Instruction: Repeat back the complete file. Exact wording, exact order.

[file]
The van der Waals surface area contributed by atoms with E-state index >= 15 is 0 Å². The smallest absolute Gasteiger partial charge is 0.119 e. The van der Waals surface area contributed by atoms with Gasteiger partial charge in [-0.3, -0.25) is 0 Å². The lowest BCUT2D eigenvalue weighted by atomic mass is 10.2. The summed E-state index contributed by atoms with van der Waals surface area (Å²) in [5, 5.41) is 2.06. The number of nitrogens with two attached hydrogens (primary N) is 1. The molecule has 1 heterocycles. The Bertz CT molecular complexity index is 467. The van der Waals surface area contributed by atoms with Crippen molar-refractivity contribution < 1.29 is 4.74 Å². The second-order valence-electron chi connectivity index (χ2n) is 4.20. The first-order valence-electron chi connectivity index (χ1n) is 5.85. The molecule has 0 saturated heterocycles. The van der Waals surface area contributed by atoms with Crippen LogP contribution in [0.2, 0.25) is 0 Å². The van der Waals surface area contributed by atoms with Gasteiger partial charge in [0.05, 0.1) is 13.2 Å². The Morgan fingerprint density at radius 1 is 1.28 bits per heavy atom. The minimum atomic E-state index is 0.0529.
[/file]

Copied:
The van der Waals surface area contributed by atoms with E-state index >= 15 is 0 Å². The smallest absolute Gasteiger partial charge is 0.119 e. The van der Waals surface area contributed by atoms with Gasteiger partial charge in [-0.3, -0.25) is 0 Å². The lowest BCUT2D eigenvalue weighted by atomic mass is 10.2. The summed E-state index contributed by atoms with van der Waals surface area (Å²) in [5, 5.41) is 2.06. The number of nitrogens with two attached hydrogens (primary N) is 1. The molecule has 1 heterocycles. The Bertz CT molecular complexity index is 467. The van der Waals surface area contributed by atoms with Crippen molar-refractivity contribution < 1.29 is 4.74 Å². The second-order valence-electron chi connectivity index (χ2n) is 4.20. The first-order valence-electron chi connectivity index (χ1n) is 5.85. The molecule has 0 saturated heterocycles. The van der Waals surface area contributed by atoms with Crippen LogP contribution in [0.2, 0.25) is 0 Å². The van der Waals surface area contributed by atoms with Gasteiger partial charge in [0.05, 0.1) is 13.2 Å². The Morgan fingerprint density at radius 1 is 1.28 bits per heavy atom. The minimum atomic E-state index is 0.0529.